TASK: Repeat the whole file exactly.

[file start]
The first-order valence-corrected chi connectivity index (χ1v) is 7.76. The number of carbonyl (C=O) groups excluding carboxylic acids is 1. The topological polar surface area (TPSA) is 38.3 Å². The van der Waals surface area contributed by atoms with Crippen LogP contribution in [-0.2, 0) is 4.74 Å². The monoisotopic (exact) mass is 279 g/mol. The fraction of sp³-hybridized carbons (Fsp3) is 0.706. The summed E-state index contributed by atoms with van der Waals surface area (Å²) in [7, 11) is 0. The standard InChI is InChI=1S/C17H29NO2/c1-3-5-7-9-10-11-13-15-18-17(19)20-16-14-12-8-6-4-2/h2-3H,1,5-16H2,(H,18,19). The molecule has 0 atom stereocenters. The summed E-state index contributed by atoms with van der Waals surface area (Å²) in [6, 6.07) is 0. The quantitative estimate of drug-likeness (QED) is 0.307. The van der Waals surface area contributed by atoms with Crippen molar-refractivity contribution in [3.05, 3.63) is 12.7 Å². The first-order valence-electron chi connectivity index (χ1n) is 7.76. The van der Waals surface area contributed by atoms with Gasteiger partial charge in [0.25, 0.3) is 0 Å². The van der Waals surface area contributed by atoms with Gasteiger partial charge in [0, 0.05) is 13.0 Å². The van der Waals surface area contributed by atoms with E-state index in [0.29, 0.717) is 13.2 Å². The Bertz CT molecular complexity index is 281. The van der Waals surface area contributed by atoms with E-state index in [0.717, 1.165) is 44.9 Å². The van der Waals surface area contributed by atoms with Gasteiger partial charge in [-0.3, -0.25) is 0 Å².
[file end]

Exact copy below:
The first-order valence-corrected chi connectivity index (χ1v) is 7.76. The number of carbonyl (C=O) groups excluding carboxylic acids is 1. The topological polar surface area (TPSA) is 38.3 Å². The van der Waals surface area contributed by atoms with Crippen LogP contribution in [-0.2, 0) is 4.74 Å². The monoisotopic (exact) mass is 279 g/mol. The fraction of sp³-hybridized carbons (Fsp3) is 0.706. The summed E-state index contributed by atoms with van der Waals surface area (Å²) in [7, 11) is 0. The standard InChI is InChI=1S/C17H29NO2/c1-3-5-7-9-10-11-13-15-18-17(19)20-16-14-12-8-6-4-2/h2-3H,1,5-16H2,(H,18,19). The molecule has 0 atom stereocenters. The summed E-state index contributed by atoms with van der Waals surface area (Å²) in [6, 6.07) is 0. The quantitative estimate of drug-likeness (QED) is 0.307. The van der Waals surface area contributed by atoms with Crippen molar-refractivity contribution in [3.05, 3.63) is 12.7 Å². The first-order valence-electron chi connectivity index (χ1n) is 7.76. The van der Waals surface area contributed by atoms with Gasteiger partial charge in [0.25, 0.3) is 0 Å². The van der Waals surface area contributed by atoms with Gasteiger partial charge in [0, 0.05) is 13.0 Å². The van der Waals surface area contributed by atoms with E-state index in [0.29, 0.717) is 13.2 Å². The Bertz CT molecular complexity index is 281. The van der Waals surface area contributed by atoms with E-state index in [0.717, 1.165) is 44.9 Å². The van der Waals surface area contributed by atoms with Gasteiger partial charge in [-0.3, -0.25) is 0 Å².